Custom PC, Issue 124

Custom PC Issue 124My well-received four-page column, Gareth Halfacree’s Hobby Tech, continues in this most recent issue of Dennis Publishing’s Custom PC Magazine with a review of the Fuze case for the Raspberry Pi, my progress with uncovering the secrets behind a piece of computing history, and a guide to designing and producing your own custom circuit boards.

First, the review. I’ve already covered the Fuze for Linux User & Developer, with the review scheduled to appear in Issue 133 in print following its early publication to the site, but here I concentrate less on an objective review and more on my subjective experience of the device.

If you haven’t seen it, the Fuze is an all-in-one machine which turns the Raspberry Pi from a bare circuit board into a fully-fledged microcomputer complete with built-in keyboard. Designed to evoke nostalgia for Acorn’s original BBC Micro, the metal chassis is well-made and includes a prototyping area at the top for constructing circuits which connect through a bundled buffered general-purpose input-output (GPIO) interface board.

Designed primarily for education, the Fuze is expensive – thanks largely to its creator’s focus on local manufacturing coupled with the inclusion of numerous electronic components and handy educational project guides – but undeniably impressive. Some issues I ran into while I was writing both features have since been addressed, following an extremely productive phone-call with the Fuze’s inventor, and it has become my go-to device when I need to do some work with a Pi.

For the regular vintage computing section, something a bit special. I recently helped out at the Wuthering Bytes festival in Hebden Bridge, which was organised by my friend Andrew Back – among others. I picked up something special from Andrew: an LJ Electronics Tina microcomputer, something computing museums around the world have scratched their heads over. Ex-RAF, the device appears to be a teaching system – but includes break-outs for everything from the keyboard to the TTL-level display, and built-in software including BASIC, assembler, telecommunications and even a machine-code monitor.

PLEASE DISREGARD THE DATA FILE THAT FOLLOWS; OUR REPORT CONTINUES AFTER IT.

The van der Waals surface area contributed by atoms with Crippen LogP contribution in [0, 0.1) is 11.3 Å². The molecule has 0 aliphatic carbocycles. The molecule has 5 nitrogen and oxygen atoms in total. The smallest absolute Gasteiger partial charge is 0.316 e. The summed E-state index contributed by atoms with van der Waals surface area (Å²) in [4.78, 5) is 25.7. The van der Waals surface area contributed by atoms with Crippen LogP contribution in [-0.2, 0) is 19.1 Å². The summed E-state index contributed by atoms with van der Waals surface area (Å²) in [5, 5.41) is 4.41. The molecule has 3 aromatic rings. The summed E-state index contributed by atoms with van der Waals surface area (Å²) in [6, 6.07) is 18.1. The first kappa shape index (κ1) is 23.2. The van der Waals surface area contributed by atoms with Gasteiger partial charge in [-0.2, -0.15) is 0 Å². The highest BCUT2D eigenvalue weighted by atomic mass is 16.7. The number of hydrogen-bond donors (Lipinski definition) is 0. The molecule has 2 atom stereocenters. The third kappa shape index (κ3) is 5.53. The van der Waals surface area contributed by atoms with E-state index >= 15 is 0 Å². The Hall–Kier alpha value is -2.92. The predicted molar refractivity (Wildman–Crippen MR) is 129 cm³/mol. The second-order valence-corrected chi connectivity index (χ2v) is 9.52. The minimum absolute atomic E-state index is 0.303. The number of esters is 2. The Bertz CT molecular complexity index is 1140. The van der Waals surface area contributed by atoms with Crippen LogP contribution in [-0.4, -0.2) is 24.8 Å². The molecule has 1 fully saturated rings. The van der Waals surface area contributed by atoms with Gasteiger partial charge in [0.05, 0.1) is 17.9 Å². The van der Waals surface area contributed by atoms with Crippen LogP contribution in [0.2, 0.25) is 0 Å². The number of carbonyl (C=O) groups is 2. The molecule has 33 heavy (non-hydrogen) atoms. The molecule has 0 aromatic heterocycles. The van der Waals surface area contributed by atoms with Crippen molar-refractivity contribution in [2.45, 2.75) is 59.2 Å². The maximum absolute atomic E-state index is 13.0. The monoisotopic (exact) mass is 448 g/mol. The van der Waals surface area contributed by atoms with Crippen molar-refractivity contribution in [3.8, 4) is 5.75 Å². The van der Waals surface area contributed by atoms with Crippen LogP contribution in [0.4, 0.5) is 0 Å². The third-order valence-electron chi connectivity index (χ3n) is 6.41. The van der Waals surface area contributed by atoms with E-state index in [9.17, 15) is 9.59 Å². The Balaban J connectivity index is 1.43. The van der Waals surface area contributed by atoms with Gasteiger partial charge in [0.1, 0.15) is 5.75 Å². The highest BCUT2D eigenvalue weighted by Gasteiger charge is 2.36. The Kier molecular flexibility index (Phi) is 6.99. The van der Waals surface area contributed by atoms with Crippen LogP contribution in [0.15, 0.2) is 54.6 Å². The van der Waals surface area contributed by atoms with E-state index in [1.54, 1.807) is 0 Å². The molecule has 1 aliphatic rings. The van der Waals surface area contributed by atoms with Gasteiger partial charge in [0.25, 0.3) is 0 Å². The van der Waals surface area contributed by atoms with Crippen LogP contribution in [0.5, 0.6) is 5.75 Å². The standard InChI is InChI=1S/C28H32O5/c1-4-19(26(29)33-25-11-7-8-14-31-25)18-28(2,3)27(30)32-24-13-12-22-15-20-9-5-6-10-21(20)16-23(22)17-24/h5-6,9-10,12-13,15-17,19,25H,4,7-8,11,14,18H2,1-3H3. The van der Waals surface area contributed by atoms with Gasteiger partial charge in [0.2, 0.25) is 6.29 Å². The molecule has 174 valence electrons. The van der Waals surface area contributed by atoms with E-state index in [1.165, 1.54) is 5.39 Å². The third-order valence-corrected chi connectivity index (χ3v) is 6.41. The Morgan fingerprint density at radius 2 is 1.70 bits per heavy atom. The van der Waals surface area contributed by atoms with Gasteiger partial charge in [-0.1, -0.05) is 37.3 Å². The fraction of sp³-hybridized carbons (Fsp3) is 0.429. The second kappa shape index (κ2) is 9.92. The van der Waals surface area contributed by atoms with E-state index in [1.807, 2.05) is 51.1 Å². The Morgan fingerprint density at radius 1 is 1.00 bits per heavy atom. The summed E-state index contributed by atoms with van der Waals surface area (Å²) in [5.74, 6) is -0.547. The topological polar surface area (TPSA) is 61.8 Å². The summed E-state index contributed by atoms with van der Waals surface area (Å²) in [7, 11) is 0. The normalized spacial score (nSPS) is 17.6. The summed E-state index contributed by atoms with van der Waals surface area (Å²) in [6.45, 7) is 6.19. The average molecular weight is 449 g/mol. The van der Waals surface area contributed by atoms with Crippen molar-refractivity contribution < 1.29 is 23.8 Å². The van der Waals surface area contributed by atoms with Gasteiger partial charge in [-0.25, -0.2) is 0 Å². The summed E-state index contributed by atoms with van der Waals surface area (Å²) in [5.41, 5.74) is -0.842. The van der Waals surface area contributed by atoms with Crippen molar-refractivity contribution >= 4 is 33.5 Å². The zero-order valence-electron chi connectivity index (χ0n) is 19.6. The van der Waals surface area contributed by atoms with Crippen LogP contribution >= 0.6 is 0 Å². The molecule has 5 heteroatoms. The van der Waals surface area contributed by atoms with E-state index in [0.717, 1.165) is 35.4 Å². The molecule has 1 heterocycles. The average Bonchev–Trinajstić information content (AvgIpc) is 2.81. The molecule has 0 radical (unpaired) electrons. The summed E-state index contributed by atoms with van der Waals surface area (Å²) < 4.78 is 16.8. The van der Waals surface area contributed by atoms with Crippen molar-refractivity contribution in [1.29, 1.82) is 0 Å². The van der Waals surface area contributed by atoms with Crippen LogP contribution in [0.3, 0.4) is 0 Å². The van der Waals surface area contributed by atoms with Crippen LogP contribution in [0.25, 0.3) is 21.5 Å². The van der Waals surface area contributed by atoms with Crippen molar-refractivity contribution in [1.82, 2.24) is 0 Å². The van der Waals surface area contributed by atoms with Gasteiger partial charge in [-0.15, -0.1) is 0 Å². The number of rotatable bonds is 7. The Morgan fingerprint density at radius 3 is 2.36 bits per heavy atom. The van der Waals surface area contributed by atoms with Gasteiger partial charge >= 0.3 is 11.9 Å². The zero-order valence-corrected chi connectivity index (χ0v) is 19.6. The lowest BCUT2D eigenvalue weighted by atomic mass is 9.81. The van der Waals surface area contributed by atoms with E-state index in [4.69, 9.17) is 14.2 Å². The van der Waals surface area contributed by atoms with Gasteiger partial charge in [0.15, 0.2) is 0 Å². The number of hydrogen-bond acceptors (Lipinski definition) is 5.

I’m currently working to restore the machine, and to find out some more about its history. The company which created it still exists – as LJ Create, rather than LJ Electronics – so they’re my next port of call. Unfortunately, one of the ROM chips – the one which holds the machine code monitor – is corrupt, but Andrew also gave a second machine to a friend of ours, so I’m hoping to get a clean dump and finish restoration in the near future.

Finally, a tutorial on designing your own printed circuit boards. Based on my experiences making the Sleepduino, an Arduino compatible night-light and white-noise generator, I walk the reader through using freely available software and cheap commercial PCB printing services in order to build custom devices. My software of choice is Fritzing; while it has its detractors, who quite rightly point out it’s relatively restricted and somewhat slow, it’s a lot easier to get started with than any other cross-platform PCB design tool.

All this, plus a bunch of other interesting stuff which I didn’t write, can be found at your local newsagent, supermarket, or on the digital nets via services like Zinio.

One comment

  1. […] sounds familiar, it should: I reviewed the same kit, but from a hobbyist’s perspective, in Custom PC Issue 124 earlier this month. During this more detailed review, however, I had the benefit of having spoken […]

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